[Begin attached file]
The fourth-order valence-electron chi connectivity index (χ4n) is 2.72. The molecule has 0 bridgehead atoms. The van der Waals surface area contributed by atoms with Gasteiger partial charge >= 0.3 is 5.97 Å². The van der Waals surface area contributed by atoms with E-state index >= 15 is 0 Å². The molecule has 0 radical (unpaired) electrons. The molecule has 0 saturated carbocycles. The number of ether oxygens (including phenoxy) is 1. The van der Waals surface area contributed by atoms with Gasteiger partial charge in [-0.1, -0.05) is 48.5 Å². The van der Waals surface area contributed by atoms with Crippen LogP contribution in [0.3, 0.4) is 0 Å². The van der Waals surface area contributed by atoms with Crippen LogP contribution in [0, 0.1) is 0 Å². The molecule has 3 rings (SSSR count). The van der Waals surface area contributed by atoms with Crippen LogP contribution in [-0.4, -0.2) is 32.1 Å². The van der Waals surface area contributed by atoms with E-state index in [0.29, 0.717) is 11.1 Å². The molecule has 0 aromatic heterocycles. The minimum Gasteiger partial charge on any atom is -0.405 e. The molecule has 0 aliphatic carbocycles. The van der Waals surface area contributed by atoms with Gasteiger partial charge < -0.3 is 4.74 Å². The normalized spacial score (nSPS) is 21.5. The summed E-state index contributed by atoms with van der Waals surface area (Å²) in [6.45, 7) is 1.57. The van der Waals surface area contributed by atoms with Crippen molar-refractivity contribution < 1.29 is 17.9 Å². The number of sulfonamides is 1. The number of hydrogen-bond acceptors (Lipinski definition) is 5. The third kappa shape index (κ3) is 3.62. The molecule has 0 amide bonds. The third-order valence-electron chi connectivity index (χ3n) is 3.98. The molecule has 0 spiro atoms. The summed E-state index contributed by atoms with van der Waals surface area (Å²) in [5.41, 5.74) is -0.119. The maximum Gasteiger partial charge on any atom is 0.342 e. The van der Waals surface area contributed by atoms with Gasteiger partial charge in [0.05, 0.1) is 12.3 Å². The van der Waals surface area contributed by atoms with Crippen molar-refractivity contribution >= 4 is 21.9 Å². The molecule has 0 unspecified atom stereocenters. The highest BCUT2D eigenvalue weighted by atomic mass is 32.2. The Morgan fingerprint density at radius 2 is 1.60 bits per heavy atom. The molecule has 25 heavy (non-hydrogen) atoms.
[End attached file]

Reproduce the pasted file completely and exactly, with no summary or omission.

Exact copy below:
The fourth-order valence-electron chi connectivity index (χ4n) is 2.72. The molecule has 0 bridgehead atoms. The van der Waals surface area contributed by atoms with Gasteiger partial charge >= 0.3 is 5.97 Å². The van der Waals surface area contributed by atoms with E-state index >= 15 is 0 Å². The molecule has 0 radical (unpaired) electrons. The molecule has 0 saturated carbocycles. The number of ether oxygens (including phenoxy) is 1. The van der Waals surface area contributed by atoms with Gasteiger partial charge in [-0.1, -0.05) is 48.5 Å². The van der Waals surface area contributed by atoms with Crippen LogP contribution in [0.3, 0.4) is 0 Å². The van der Waals surface area contributed by atoms with Crippen LogP contribution in [0, 0.1) is 0 Å². The molecule has 3 rings (SSSR count). The van der Waals surface area contributed by atoms with Crippen LogP contribution in [-0.4, -0.2) is 32.1 Å². The van der Waals surface area contributed by atoms with E-state index in [0.29, 0.717) is 11.1 Å². The molecule has 0 aromatic heterocycles. The minimum Gasteiger partial charge on any atom is -0.405 e. The molecule has 0 aliphatic carbocycles. The van der Waals surface area contributed by atoms with Gasteiger partial charge < -0.3 is 4.74 Å². The normalized spacial score (nSPS) is 21.5. The summed E-state index contributed by atoms with van der Waals surface area (Å²) in [6.45, 7) is 1.57. The van der Waals surface area contributed by atoms with Crippen molar-refractivity contribution < 1.29 is 17.9 Å². The number of sulfonamides is 1. The number of hydrogen-bond acceptors (Lipinski definition) is 5. The third kappa shape index (κ3) is 3.62. The molecule has 0 amide bonds. The third-order valence-electron chi connectivity index (χ3n) is 3.98. The molecule has 0 spiro atoms. The summed E-state index contributed by atoms with van der Waals surface area (Å²) in [5.41, 5.74) is -0.119. The maximum Gasteiger partial charge on any atom is 0.342 e. The van der Waals surface area contributed by atoms with Gasteiger partial charge in [0.05, 0.1) is 12.3 Å². The van der Waals surface area contributed by atoms with Crippen molar-refractivity contribution >= 4 is 21.9 Å². The molecule has 0 unspecified atom stereocenters. The highest BCUT2D eigenvalue weighted by atomic mass is 32.2. The Morgan fingerprint density at radius 2 is 1.60 bits per heavy atom. The molecule has 25 heavy (non-hydrogen) atoms.